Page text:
Die Stimme in der antiken Rhetorik

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Vandenhoeck & Ruprecht, 2014 - Language Arts & Disciplines - 401 pages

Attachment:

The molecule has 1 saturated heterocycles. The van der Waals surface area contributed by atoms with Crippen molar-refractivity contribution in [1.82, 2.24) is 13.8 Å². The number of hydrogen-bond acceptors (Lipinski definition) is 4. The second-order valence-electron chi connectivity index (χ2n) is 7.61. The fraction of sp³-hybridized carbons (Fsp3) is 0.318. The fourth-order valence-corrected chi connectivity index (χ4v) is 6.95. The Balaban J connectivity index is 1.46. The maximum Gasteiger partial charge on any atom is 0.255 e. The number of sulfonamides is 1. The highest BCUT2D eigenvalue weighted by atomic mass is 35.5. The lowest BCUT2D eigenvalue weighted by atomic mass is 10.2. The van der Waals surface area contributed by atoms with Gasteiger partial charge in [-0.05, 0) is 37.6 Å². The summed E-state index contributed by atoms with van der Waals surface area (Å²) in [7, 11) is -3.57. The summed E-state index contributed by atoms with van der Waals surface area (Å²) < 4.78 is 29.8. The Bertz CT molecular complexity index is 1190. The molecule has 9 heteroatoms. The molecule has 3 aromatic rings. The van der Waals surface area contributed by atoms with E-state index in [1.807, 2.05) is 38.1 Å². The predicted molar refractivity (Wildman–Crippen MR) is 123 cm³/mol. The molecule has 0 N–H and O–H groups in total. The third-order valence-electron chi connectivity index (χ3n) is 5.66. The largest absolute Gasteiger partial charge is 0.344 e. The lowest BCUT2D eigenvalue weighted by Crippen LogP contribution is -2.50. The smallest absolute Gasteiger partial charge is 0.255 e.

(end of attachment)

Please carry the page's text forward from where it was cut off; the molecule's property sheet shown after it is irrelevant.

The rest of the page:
Even though the interest in rhetoric does still not recline today and even though the orator’s performance was considered the most important element of oratory in antiquity, there has been no detailed piece of research on the voice of the orator in ancient rhetoric so far. This book aims at closing this gap. To achieve this, we need a multi-faceted approach because our sources are extremely disparate, have come down to us in very different contexts and are to some part poorly transmitted. This is why our two main sources - the Auctor ad Herennium, who writes in late Republican times (1st century BC), and Quintilian (1st century AD) - have to be explained in a detailed commentary. Additionally, our shorter rhetorical texts must not be neglected and have to be complemented by texts belonging to different scientific discourses such as medicine, philosophy and grammar. Thus, this book offers two approaches. First, it presents chronologically all the relevant texts dating from the 5th century BC to the 8th century AD and explains them (chapter 2 and 3). Second, it analyses the rhetorical main sources with regard to content, grammar and style (chapter 4). Therefore, depending on the readers’ interests this book can be read from a philological, a historical or an interdisciplinary perspective (chapter 5).

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